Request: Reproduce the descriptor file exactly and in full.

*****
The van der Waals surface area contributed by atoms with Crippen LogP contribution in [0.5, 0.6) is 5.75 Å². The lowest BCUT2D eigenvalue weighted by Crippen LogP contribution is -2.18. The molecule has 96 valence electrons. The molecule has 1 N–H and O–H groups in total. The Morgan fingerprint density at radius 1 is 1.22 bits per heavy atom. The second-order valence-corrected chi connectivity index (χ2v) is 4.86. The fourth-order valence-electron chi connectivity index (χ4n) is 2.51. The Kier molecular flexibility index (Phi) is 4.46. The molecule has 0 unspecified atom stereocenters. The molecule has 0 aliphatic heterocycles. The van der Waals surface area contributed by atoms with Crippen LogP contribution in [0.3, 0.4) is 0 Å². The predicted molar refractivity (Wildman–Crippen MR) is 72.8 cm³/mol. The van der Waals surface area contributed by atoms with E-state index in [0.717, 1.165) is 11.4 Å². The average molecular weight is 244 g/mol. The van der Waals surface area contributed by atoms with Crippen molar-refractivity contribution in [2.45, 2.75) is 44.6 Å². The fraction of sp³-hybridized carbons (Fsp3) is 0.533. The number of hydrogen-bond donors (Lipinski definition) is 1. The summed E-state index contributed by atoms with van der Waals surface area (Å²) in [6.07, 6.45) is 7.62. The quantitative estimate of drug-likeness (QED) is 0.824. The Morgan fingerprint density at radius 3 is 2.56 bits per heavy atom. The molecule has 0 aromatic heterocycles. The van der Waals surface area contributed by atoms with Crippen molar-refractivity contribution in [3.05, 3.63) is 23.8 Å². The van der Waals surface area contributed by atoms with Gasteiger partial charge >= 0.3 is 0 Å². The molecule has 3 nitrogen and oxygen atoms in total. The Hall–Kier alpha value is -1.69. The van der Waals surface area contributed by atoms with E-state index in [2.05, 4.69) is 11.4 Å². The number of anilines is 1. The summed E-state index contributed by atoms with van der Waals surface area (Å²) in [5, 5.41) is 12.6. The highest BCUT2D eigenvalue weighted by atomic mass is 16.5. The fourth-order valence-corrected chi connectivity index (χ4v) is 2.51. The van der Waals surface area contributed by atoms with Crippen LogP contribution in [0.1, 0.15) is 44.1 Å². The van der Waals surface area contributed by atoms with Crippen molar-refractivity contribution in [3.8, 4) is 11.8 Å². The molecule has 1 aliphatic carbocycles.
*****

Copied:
The van der Waals surface area contributed by atoms with Crippen LogP contribution in [0.5, 0.6) is 5.75 Å². The lowest BCUT2D eigenvalue weighted by Crippen LogP contribution is -2.18. The molecule has 96 valence electrons. The molecule has 1 N–H and O–H groups in total. The Morgan fingerprint density at radius 1 is 1.22 bits per heavy atom. The second-order valence-corrected chi connectivity index (χ2v) is 4.86. The fourth-order valence-electron chi connectivity index (χ4n) is 2.51. The Kier molecular flexibility index (Phi) is 4.46. The molecule has 0 unspecified atom stereocenters. The molecule has 0 aliphatic heterocycles. The van der Waals surface area contributed by atoms with Crippen LogP contribution in [0.3, 0.4) is 0 Å². The predicted molar refractivity (Wildman–Crippen MR) is 72.8 cm³/mol. The van der Waals surface area contributed by atoms with E-state index in [0.717, 1.165) is 11.4 Å². The average molecular weight is 244 g/mol. The van der Waals surface area contributed by atoms with Crippen molar-refractivity contribution in [2.45, 2.75) is 44.6 Å². The fraction of sp³-hybridized carbons (Fsp3) is 0.533. The number of hydrogen-bond donors (Lipinski definition) is 1. The summed E-state index contributed by atoms with van der Waals surface area (Å²) in [6.07, 6.45) is 7.62. The quantitative estimate of drug-likeness (QED) is 0.824. The Morgan fingerprint density at radius 3 is 2.56 bits per heavy atom. The molecule has 0 aromatic heterocycles. The van der Waals surface area contributed by atoms with Crippen molar-refractivity contribution in [3.05, 3.63) is 23.8 Å². The van der Waals surface area contributed by atoms with Gasteiger partial charge >= 0.3 is 0 Å². The molecule has 3 nitrogen and oxygen atoms in total. The Hall–Kier alpha value is -1.69. The van der Waals surface area contributed by atoms with E-state index in [2.05, 4.69) is 11.4 Å². The number of anilines is 1. The summed E-state index contributed by atoms with van der Waals surface area (Å²) in [5, 5.41) is 12.6. The highest BCUT2D eigenvalue weighted by atomic mass is 16.5. The fourth-order valence-corrected chi connectivity index (χ4v) is 2.51. The van der Waals surface area contributed by atoms with Crippen LogP contribution in [0.1, 0.15) is 44.1 Å². The van der Waals surface area contributed by atoms with Crippen molar-refractivity contribution in [3.8, 4) is 11.8 Å². The molecule has 1 aliphatic carbocycles.